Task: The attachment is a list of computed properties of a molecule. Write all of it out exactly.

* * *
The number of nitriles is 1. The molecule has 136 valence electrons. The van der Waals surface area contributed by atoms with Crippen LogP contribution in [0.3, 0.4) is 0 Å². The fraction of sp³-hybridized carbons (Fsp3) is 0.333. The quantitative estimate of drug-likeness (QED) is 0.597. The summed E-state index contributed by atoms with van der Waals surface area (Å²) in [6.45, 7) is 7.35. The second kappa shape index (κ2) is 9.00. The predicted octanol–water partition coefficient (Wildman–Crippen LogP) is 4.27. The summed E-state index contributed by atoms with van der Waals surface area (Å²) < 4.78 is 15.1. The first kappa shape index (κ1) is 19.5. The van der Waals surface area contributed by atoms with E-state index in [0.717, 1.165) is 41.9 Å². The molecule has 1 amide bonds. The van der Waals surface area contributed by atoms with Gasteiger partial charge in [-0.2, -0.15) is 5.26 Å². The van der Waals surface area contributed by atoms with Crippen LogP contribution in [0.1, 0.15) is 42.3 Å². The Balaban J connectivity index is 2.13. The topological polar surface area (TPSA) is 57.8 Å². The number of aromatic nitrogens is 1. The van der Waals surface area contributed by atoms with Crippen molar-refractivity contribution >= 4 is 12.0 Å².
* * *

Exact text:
The number of nitriles is 1. The molecule has 136 valence electrons. The van der Waals surface area contributed by atoms with Crippen LogP contribution in [0.3, 0.4) is 0 Å². The fraction of sp³-hybridized carbons (Fsp3) is 0.333. The quantitative estimate of drug-likeness (QED) is 0.597. The summed E-state index contributed by atoms with van der Waals surface area (Å²) in [6.45, 7) is 7.35. The second kappa shape index (κ2) is 9.00. The predicted octanol–water partition coefficient (Wildman–Crippen LogP) is 4.27. The summed E-state index contributed by atoms with van der Waals surface area (Å²) < 4.78 is 15.1. The first kappa shape index (κ1) is 19.5. The van der Waals surface area contributed by atoms with E-state index in [0.717, 1.165) is 41.9 Å². The molecule has 1 amide bonds. The van der Waals surface area contributed by atoms with Gasteiger partial charge in [-0.2, -0.15) is 5.26 Å². The van der Waals surface area contributed by atoms with Crippen LogP contribution in [0.1, 0.15) is 42.3 Å². The Balaban J connectivity index is 2.13. The topological polar surface area (TPSA) is 57.8 Å². The number of aromatic nitrogens is 1. The van der Waals surface area contributed by atoms with Crippen molar-refractivity contribution >= 4 is 12.0 Å².